More workers made redundant in 2014

The numbers have confirmed what HR professionals across Singapore already know – redundancies were up last year.

More workers made redundant in 2014
Redundancies were up last year, but fewer workers made redundant were Singapore residents, according to new statistics.

A report released by the Ministry of Manpower on Thursday revealed redundancies in Singapore rose from 11,560 workers in 2013 to 12,930 workers in 2014, with companies attributing the losses to restructuring and re-organisation.

However, fewer residents were laid off in 2014 (7,240), compared to 7,520 in 2013.
Professionals, managers, executives and technicians (PMETs) formed a smaller share of layoffs – 51% - last year; compared to 56% the year previous. But their likelihood of redundancy remained higher than clerical, sales and service workers and production and related workers, the report said.

With redundancies at such a high level, it’s never been more important to know relevant changes in employment law legislation.

As of the first of this month, all EA employees (all employees in Singapore except seamen, domestic servants and most PMET employees) who have provided at least two years of service are entitled to request for a redundancy payment in the event that their employment is terminated.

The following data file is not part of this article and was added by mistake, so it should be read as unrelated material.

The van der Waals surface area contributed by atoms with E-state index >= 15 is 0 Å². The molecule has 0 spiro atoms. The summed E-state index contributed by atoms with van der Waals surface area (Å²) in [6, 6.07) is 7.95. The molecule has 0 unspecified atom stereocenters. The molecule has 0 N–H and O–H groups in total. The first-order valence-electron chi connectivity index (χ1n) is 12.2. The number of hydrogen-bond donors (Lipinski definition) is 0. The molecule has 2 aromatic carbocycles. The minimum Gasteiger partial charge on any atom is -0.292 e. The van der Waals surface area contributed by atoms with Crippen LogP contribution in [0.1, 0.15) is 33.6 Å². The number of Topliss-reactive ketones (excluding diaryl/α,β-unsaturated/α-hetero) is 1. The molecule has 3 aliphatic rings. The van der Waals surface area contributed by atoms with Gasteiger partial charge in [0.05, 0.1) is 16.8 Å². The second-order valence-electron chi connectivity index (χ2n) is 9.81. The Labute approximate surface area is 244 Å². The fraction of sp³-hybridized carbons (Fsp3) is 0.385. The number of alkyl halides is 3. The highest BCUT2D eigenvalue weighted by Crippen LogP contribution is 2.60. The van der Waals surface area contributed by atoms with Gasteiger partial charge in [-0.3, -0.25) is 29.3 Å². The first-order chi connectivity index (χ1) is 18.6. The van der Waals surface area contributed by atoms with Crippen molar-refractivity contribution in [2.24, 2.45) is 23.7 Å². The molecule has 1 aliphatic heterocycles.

“The amount of such payment is not stipulated by law and are subject to the terms of the employee’s employment contract, employee manuals, collective bargaining or union agreements,” according to DLA Piper Singapore’s latest employment law guide, released last week.

When it comes to actually giving notice of the redundancy, Behavioural scientist and strategist Darren Hill, co-founder of Pragmatic Thinking, had some tips.
  • “Don’t even attempt to remove emotion from the conversation,” said Hill. “There will be emotion and you will have to deal with it. Recognise that tears and sadness are okay but tread carefully with sympathy vs empathy. Statements such as, ‘It looks like you are really upset’ are helpful, while ‘I’m sorry this is happening to you’ sends the message, ‘I’m glad it’s you and not me’.”
  • “Always remember to keep the tone and volume of your voice underneath the other person’s. If it does get heated voices can be raised. Never be tempted to match the escalation. People do not usually shout for very long if the other party doesn’t reciprocate, as it makes them feel uncomfortable.”
  • “The social rule of direct eye contact is dangerous. Although we’re taught to look someone in the eye, this is the most personal communication medium and the person on the receiving end often has no choice but to take the message personally. Share an independent visual medium such as some written notes to help you talk about ‘it’ (the restructure or termination) instead of ‘you’.”

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